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Tag: writing

Hello, it’s me.

Hello, it’s me. I know it’s been a while. It feels like years, even though it’s only been a few months. How the world has changed in the three months since my last post.

I should start by saying I didn’t stop blogging because of the soft apocalypse. To be honest, in a lot of ways nothing has changed much in my life because of the lockdown. I worked from home before, I work from home now. I didn’t have a significant out of the house social life before, and that has remained status quo. With only sporadic outings for undeliverables, what I miss most is the freedom to run out and get something. Not enough to risk a contagion, but that’s what I miss.

So why the silent treatment? Well, and if you follow me on twitter (and you probably should, it’s the one platform I’m active on still), this is not surprising news. A few weeks ago, I finished the first draft of The King’s Lament. There is a lot of work to do on it still, starting with rewriting the first six scenes for POV corrections, plus all of the revising and massaging I think the story needs, but I am fairly satisfied with the rough draft. I finished around 60k, which is a meaningless number for now. I know there are scenes and chapters I may yet add, and for every had and still and that I remove, there will be plenty of text stirred in.

I was silent on the blog because I have a bad track record of talking up a story when I’m working on it, then never finishing. I wanted to avoid that this time, so instead I wrote the story first. Novel, I know.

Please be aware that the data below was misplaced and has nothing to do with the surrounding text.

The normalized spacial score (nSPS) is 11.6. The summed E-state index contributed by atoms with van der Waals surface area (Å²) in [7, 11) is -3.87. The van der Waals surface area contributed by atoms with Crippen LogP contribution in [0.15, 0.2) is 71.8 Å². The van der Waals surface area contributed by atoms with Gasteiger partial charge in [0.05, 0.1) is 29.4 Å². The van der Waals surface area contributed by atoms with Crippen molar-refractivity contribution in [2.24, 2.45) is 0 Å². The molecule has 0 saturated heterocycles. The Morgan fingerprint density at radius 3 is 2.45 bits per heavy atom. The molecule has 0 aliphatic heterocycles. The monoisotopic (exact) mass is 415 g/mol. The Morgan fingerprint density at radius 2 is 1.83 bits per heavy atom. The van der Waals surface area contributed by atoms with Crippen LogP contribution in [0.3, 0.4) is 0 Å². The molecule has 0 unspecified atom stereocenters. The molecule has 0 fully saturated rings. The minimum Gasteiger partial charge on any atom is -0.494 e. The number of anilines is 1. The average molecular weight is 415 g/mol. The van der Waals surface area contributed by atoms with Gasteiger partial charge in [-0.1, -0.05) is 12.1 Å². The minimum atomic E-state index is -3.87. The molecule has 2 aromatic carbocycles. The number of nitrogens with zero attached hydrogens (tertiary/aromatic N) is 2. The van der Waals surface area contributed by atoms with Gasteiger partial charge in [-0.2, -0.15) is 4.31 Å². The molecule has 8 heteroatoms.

Long time readers – and this takes little effort given how sporadic my posts have been – may recognize the working title. This is actually a book I tried to start writing last Spring before my life was turned upside down. I’ve still not quite recovered if I’m honest. The coming week is the anniversary of my father passing, followed a few days later by my mom. I’m in my mid 40’s, and I won’t lie, I’m still shaken up when I say that. I guess you’re never too old to tremble at the realization your parents have passed.

So there we are. A blog post, to remind the spammers where I am, and an explanation of my absence, which is namely to say “writing.” And sure, I could have blogged about other things besides writing since February, but let’s face it, I can’t keep a secret for more than a few days. Ask my wife.

And since it was the song that came to mind when I started writing this blog post:

Writing from the shore of Quiddity

Sorry for the long radio silence. To say that real life (vs. this dream of a life we share online) has had to take precedence the last few months is to sell it short. Too much of life lately has been in dealing with the very tangible, leaving little room for thoughts and musings idylically shared online.

For long time readers of this blog, and I know I must have alienated most of you but surely there are a handful left, I _am_ still writing. I think Ramsey Campbell expressed it best in Where Nightmares Come From, a smaller press book on writing with a lot of hidden gems.

I once waited to continue work on a story until I felt inspired, only to burden myself with writer’s block that lasted six months.

Ramsey Campbell, The Process of a Tale, pg 100